FPIs withdraw Rs 41,000 crore in March amid expectations of a rate hike by the Federal Reserve

Experts said that inflows from foreign portfolio investors are expected to remain volatile in the near term given the headwinds in terms of higher crude oil prices and inflation.

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Foreign portfolio investors | US Federal Reserve Bank | Fed rate hike

Continuing the selling spree for the sixth consecutive month, foreign investors pulled a whopping Rs 41,000 crore from the Indian stock market in March in anticipation of an interest rate hike by the US Federal Reserve and a deteriorating geopolitical environment amid the war between Russia and Ukraine.

Moreover, inflows from foreign portfolio investors (FPIs) are expected to remain volatile in the near term given the headwinds in terms of higher crude oil prices and inflation, experts said.

According to data available with warehouses, FPIs were net sellers to the tune of $41,123 crore in the stock market last month.

This was well above the net withdrawals of Rs.35,592 crore in February and Rs.33,303 crore in January.

Foreign investors have been withdrawing money from the shares since the past six months, netting Rs 1.48 thousand crore between October 2021 and March 2022.

Commenting on the latest outflow, Atano Agarwal, co-founder of UpsideAI, said, “The main reason remains the changing interest rate environment and the Fed’s signal to end stimulus.”

“There are several other reasons – India is too expensive, Crude Oil is up, INR is weak, conflict between Russia and Ukraine leads to escape to safety. But all things being equal, if the Fed signaled a delay in raising rates, we haven’t seen Selling this big.

Making similar arguments, Himanshu Srivastava, Associate Director – Director of Research, Morningstar India, said the outflows could be attributed to the expectation of rate hikes by the US Federal Reserve, and the deteriorating geopolitical environment with Russia and Ukraine at war.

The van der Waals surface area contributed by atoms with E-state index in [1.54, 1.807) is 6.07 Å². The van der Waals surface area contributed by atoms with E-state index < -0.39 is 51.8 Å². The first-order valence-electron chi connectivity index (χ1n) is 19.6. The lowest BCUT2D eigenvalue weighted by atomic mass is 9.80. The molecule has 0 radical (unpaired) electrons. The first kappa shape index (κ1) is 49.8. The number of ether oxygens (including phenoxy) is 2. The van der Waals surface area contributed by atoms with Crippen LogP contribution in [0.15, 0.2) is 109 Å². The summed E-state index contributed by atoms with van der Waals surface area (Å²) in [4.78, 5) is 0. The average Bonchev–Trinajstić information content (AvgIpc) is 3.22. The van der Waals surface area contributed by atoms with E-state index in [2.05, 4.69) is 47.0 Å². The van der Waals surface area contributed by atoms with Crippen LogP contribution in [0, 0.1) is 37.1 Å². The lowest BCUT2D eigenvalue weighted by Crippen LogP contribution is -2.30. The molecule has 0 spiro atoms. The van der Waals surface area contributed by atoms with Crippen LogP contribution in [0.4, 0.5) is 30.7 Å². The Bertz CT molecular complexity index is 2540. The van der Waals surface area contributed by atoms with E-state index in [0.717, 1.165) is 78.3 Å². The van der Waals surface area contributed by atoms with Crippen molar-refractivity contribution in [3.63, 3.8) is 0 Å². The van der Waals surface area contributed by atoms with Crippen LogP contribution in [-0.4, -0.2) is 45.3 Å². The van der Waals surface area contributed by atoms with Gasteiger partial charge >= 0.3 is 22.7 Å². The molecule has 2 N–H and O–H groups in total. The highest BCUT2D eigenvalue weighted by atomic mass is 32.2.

India looks expensive on a relative basis, and foreign investment institutions can rebalance China and other opportunities by reducing their exposure to India, said Nikhil Kamath, co-founder of True Beacon and Zerodha.

He added that this is the first time we have periodically observed a prolonged inverse relationship between FPI and Nifty streams.

Apart from stocks, the debt market saw net outflows of ₹5,632 crore in March.

Srikant Chauhan, Head of Equity Research (Retail) at Kotak Securities, said global markets have noticed progress in negotiations between Russia and Ukraine and are hoping for a gradual normalization.

Stock markets were strong globally, while commodities saw some correction from higher levels.

“However, given the headwinds in terms of higher crude oil prices, inflation etc., FPI flows are expected to remain volatile in the near term,” he added.

Aside from India, other emerging markets such as Taiwan, South Korea and the Philippines also saw FPI outflows in March.

Recently, the US Federal Reserve raised its policy interest rate for the first time since 2018, by a quarter of a percentage point, finally ending its pandemic-era ultra-easy monetary policy and signaling an increase in interest rates this year.

The war between Russia and Ukraine continues as well. So, in a rapidly changing global landscape, foreign flows into Indian stocks could change in either direction depending on how the underlying scenario changes, said Srivastava of Morningstar India.

(The title and image for this report may have been reformulated only by the Business Standard staff; the rest of the content is automatically generated from a shared feed.)


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First published: Sunday, 03 April 2022. 14:28 IST

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